It really messed with me to have some of the most important roads in the city rendered useless by blockades for two days; I have never seen anything like that be allowed to occur in my life. The flash of rage that I felt when I walked past their primitive road block was just that; a flash. A quick, selfish reaction to the situation at hand – “I don't want to walk to the bus stop! Why should I have to there is a perfectly good road there, SCREW THESE PEOPLE!” Just temporary, but a sign of the sense of entitlement that our self-centred society has instilled in my brain. Those road blocks were obviously necessary and got my attention for sure, as well as the attention of basically any of the one million inhabitants of Cochabamba who left their houses on the 17th or 18th of January 2012. For our system of government at home to continue to function in anything close to the way that we believe it should be – the population's interests being fairly represented by our elected politicians – maybe we need to mobilise like the native Bolivians did a few days ago. Things may get worse before they get better, but at least we can be sure that if voices are being heard, then things are going to get better – right now, no one is listening. No one gives a fuck about your 'peace march' or 'freedom rally' or three guys with megaphones standing in front of a statue shouting slogans; people only care about shit that affects THEM, personally. That's the situation we have created for ourselves, now we have to deal with it.
Either that or we will continue down this apathetic slide into default totalitarianism while our heads hum with anti-depressants and we all stare at eachother mildly, droning, “well at least we still have our... the... all the stuff that we have in... over here and stuff.”
Take the drugs, drink the stuff, eat the magic powder. Get back to work.
Look forward to it guys.
Foreword: Sorry this one took so long guys, I was trying to write something a little more substantial this time... and since I've spent a whole week writing this, I'm going to indulge and make write the title again. Enjoy.
Machu Picchu is a Thieves Den of Iniquity feat. Juan Carlos: Pussy
For those of you playing at home:
S = Peruvian Nuevos Soles
$1US = 2.7S (approximately)
Heresy, slander, sideways rantings from the desk of a idiot – the title alone may drive many the starry eyed traveller to revulsion, but listen close ye many. Machu Picchu is the same as any other lost city or ruined temple, the only difference is you've heard of it...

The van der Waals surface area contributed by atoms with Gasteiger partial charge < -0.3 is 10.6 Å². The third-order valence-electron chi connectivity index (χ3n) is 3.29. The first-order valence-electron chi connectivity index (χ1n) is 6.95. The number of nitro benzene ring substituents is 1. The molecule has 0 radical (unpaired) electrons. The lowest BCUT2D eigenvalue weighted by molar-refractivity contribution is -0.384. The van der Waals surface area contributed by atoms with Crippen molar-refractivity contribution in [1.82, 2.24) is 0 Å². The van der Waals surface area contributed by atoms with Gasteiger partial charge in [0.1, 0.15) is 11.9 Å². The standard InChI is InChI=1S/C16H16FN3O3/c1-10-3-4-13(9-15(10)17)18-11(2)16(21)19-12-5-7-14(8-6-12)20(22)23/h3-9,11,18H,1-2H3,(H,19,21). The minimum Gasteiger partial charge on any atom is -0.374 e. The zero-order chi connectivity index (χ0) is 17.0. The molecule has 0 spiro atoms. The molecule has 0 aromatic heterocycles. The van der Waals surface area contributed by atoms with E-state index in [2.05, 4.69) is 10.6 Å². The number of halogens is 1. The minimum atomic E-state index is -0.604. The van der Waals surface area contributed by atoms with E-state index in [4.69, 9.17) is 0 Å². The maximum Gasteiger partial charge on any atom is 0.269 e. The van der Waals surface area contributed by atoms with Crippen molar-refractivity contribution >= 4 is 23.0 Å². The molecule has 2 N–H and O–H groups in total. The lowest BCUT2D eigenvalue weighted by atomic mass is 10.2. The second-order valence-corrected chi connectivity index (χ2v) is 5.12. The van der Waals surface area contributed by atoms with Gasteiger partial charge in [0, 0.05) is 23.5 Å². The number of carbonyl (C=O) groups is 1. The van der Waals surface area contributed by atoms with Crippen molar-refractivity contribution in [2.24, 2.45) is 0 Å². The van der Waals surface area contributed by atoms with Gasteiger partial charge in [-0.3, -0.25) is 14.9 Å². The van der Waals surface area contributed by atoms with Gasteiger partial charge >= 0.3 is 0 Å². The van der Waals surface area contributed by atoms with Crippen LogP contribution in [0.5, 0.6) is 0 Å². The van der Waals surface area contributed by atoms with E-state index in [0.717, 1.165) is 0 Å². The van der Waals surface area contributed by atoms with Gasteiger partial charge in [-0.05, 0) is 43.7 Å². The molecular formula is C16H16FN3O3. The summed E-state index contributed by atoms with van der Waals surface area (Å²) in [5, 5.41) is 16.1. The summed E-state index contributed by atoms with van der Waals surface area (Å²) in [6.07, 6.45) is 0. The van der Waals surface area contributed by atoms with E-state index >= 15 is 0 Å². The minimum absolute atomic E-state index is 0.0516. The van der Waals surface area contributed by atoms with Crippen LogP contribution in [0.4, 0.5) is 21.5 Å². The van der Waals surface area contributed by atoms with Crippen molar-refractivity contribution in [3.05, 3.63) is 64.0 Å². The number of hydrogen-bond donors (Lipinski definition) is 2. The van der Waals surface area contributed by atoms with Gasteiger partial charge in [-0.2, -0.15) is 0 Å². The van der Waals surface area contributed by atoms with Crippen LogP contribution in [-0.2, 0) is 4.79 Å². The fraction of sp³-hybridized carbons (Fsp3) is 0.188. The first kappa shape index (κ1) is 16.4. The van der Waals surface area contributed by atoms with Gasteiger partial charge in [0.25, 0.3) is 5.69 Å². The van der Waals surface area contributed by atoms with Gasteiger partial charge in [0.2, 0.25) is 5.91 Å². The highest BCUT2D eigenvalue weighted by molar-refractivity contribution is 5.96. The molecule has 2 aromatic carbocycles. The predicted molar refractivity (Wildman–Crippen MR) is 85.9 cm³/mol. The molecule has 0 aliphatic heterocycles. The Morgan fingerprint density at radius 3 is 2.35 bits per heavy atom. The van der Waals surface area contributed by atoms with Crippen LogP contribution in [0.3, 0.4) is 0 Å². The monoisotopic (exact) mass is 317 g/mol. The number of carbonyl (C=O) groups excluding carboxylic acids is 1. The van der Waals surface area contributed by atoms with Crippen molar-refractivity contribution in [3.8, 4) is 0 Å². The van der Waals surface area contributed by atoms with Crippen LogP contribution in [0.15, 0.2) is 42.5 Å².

I travelled with two tall European creatures; a Dutch and a Danish, who were in clear possession of more money than I for this trip. For the purposes of one-stop cultural profiling, it's much easier to think of these two simply as 'Europeans' – they all love the same stuff and do the same shit anyway – but to avoid any nationalistic, foam-at-the-mouth backlash I guess I'm going to have to describe them individually.
The Danish boy, Mikkel, was, and still is I guess, about 1m85 with short blonde hair, blue eyes and a strangely endearing impatience – the complete Scandinavian package. Not nearly as willing as I to slum it up for the sake of saving money (I don't think many travellers realistically would be), Mikkel's likes, as far as I could discern during out travels, include hot showers, clean clothes and good meals. He dislikes eating two day old spaghetti out of a plastic bag. He insisted on being able to see every single attraction possible in the giant theme park of tourism that is South America, and he was willing to go to extreme lengths to do so – he once suggested running the last part of a walking trail just to get one fleeting, huff-and-puff glimpse of the ruins at the end. A sign of a true dedication to travelling and his desire to get the most out of our time on the road maybe, or maybe evidence of the well-oiled tourism machine at work? Who could say whether these experiences would lead to any real, tangible gain? Especially so early in the game.
Sjoerd, the other towering European, was born Dutch but had lived in Belgium most of his life until taking the obligatory gap year many of these younger Euro types seem to take at 18 years old. Machu Picchu was only the beginning of the adventure for Sjoerd; whilst Mikkel and I would be heading home a few days after Machu Picchu, Sjoerd's onward plans included Chile, Argentina and wherever else in the continent had doors high enough to accommodate him. Sjoerd's 'Lonely Planet: South America on a Shoestring' travel book was like a bible to us in the days leading up to Machu Picchu; our eventual misplacing of it was brimming over with biblical overtones and echoed, quite clearly, the events of that time. So much symbolism.
We didn't have a lot of money between us to make it to the Sacred Valley, and what we did have was severely stacked up in the European corner, but having already survived three days of eating corn mash I was confident in my ability to make ends meet. We arrived in Cuzco by bus in the early hours of the morning as bare daylight had just begun to blare down on gringo town. Finding a hotel proved difficult at first and although Lonely Planet had referred us to a certain individual out of town who 'was very smart' and would 'let rooms for free' to 'travellers' with 'no strings attached'... well, in town just seemed a much surer bet. 80S a night, $50US a night, $90US a night... near to the centre were a whole heap of beautiful, charming hotels and hostels, each one more unaffordable than the last. Starbucks was a safe, gringo haven of free Wi-Fi where we killed the first hopeless hours of that morning.